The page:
Australian Tropical Rainforest Plants - Online edition

Croton insularis Baill.

Shrub (woody or herbaceous, 1-6 m tall)
Click/tap on images to enlarge
Male flowers [not vouchered]. © G. Sankowsky
Leaves and Flowers. © CSIRO
Leaves and Flowers. © CSIRO
Scale bar 10mm. © CSIRO
10th leaf stage. © CSIRO
Cotyledon stage, epigeal germination. © CSIRO

Baillon, H.E. (1978) Adansonia 1: 217. Type: Pancher, 1er env., n. 360 N.-Caled., in collibus. Vieillard, 1er env., N.-Caled. Herb. propr. (1855-60), n. 1136, 1137, 1138, Balade.

Common name

White Croton; Cascarilla Bark; Native Cascarilla Bark; Queensland Cascarilla; Queensland Cascarilla Bark; Silver Croton


Blaze odour fragrant and spicy. White granular stripes normally visible in the outer blaze.


Leaf blades about 5-8 x 2.5-4 cm, +/- white on the underside but peppered with numerous small brown scales. Oil dots visible with a lens. Two raised glands present at the base of the leaf blade at its junction with the petiole.


Inflorescence and calyx clothed in silvery or coppery lepidote scales. Male flowers: Flowers about 3 mm diam. with about 11 or 12 stamens. Female flowers: Flowers about 3 mm diam. Ovary densely clothed in silvery or coppery lepidote scales in the female flowers.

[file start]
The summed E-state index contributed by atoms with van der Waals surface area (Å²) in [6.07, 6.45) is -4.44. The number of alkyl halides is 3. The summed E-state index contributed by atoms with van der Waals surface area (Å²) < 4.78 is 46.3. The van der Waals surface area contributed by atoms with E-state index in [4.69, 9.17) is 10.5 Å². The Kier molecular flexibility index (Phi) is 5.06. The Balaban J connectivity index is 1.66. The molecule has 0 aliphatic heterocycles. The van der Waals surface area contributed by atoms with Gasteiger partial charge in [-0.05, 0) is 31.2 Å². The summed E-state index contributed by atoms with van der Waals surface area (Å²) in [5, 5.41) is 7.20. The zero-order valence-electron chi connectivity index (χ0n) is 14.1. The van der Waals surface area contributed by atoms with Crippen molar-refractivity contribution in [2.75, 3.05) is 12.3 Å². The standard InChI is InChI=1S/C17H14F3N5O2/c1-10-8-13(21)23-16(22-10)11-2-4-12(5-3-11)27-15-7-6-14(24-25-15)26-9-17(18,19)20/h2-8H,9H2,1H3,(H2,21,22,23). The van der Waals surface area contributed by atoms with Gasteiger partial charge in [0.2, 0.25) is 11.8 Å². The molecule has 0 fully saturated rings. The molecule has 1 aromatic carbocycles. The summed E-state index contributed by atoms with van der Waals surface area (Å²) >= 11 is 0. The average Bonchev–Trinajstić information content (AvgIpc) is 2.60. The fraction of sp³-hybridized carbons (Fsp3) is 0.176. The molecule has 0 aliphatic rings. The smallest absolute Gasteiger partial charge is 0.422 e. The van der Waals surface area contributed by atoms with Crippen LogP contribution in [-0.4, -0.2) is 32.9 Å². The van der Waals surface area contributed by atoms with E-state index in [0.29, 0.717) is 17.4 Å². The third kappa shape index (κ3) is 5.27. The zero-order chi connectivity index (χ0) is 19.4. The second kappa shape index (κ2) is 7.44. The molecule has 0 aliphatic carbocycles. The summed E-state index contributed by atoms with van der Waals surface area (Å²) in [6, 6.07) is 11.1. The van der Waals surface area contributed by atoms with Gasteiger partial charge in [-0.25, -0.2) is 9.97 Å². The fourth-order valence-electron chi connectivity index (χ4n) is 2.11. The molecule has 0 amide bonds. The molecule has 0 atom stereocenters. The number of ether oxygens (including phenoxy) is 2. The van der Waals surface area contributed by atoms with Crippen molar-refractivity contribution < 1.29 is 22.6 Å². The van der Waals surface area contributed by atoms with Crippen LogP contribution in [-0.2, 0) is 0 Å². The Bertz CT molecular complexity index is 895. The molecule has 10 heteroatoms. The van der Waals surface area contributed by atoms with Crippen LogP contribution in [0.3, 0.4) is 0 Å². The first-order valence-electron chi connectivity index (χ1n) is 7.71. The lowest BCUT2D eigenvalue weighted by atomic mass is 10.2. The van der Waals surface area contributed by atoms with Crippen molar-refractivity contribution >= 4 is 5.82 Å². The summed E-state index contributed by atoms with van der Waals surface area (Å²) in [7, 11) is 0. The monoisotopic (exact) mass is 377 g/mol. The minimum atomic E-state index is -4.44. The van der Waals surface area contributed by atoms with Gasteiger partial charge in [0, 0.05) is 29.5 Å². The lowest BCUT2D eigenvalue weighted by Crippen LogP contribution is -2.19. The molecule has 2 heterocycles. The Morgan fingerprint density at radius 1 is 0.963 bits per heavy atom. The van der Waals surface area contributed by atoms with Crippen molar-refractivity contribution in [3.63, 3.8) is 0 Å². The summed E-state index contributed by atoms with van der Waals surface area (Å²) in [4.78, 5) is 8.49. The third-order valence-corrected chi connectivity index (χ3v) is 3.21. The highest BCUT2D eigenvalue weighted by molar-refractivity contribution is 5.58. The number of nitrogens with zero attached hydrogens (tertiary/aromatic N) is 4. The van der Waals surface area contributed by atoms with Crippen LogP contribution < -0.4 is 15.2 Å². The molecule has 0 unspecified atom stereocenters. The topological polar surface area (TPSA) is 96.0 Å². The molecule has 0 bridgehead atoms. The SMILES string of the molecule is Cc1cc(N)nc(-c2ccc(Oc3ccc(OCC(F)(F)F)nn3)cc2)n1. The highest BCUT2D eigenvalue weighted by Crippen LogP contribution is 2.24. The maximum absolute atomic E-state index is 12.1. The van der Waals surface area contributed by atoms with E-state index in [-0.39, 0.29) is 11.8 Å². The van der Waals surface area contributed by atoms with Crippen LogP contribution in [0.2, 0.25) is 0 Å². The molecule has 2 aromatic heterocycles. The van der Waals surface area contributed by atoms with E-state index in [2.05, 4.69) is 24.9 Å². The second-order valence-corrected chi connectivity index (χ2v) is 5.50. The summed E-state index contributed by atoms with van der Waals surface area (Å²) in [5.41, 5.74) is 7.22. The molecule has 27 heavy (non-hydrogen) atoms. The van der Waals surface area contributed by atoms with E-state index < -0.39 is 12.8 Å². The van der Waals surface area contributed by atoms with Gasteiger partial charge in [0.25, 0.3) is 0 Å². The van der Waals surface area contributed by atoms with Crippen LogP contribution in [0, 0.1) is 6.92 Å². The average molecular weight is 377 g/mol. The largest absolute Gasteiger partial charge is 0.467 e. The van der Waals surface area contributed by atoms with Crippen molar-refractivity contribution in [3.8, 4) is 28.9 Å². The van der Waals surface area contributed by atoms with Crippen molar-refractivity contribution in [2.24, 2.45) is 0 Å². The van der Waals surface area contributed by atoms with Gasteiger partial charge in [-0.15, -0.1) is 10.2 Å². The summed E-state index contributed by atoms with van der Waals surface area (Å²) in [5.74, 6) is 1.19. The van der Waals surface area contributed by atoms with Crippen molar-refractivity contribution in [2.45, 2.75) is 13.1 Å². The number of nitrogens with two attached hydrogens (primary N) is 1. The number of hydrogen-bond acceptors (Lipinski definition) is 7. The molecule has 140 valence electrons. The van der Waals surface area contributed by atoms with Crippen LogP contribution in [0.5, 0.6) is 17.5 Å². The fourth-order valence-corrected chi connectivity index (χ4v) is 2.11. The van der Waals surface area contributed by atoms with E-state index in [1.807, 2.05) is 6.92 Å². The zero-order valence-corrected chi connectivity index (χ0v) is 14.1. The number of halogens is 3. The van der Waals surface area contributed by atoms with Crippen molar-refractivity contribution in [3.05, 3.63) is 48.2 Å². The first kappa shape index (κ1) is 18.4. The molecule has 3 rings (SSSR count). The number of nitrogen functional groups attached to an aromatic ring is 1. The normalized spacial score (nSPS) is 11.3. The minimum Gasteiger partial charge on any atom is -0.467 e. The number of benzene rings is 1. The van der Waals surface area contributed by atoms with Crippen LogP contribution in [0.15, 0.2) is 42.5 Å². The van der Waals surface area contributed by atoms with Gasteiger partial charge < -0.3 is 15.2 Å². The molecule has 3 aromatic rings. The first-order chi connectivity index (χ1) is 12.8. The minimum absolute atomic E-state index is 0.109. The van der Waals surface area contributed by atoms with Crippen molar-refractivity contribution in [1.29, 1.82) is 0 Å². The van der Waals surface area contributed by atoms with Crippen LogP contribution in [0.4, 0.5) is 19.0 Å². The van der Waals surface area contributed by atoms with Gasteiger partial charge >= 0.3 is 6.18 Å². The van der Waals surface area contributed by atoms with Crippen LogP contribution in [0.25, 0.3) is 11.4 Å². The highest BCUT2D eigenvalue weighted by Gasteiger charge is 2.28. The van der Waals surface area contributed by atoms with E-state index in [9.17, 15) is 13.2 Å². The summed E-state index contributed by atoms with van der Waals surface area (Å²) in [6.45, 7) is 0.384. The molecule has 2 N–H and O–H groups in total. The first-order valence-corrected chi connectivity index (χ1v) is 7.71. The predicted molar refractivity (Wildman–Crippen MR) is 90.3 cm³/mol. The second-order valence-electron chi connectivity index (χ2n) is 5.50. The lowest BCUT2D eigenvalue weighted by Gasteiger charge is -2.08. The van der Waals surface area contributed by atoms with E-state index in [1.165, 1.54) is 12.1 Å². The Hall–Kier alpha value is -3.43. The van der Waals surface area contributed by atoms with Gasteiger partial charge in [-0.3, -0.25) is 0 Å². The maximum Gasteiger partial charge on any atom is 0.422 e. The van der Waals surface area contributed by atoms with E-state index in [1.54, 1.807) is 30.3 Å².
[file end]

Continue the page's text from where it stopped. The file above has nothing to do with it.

Capsules about 5-7 mm diam., clothed in silvery or coppery lepidote scales.


Cotyledons elliptic, about 8-10 mm long. At the tenth leaf stage: leaf blade white on underside; both the upper and lower surfaces of the leaf blade, young shoots, and stem clothed in flat scales each with a central red gland; 1 or 2 peg-like glands visible near the junction of the petiole and the leaf blade; oil dots visible with a lens. Seed germination time 13 days.

Distribution and Ecology

Occurs in CYP, NEQ, CEQ and southwards as far as coastal central New South Wales. Altitudinal range in NEQ from 400-1100 m. In NEQ grows in the drier rain forests, often associated with Kauri Pine (Agathis robusta). Also occurs in Vanuatu and New Caledonia.

Natural History & Notes

When injured, the bark gives off a very pleasant aromatic odour resembling that of cascarilla, a West Indian species of Croton whose bark was once was as a tonic. The Australian species has been suggested as a substitute for the West Indian material but there seems to be no record of its being used here. Cribb (1981).

Croton insularis Baill. var. insularis, Prodromus 15(2.: 527(1866). Croton insularis var. genuinus Mull.Arg., Prodromus 15(2.: 527(1866). Oxydectes insularis (Baill.) Kuntze, Rev. Gen. Pl. 2: 612(1891).
RFK Code
Copyright © CSIRO 2020, all rights reserved.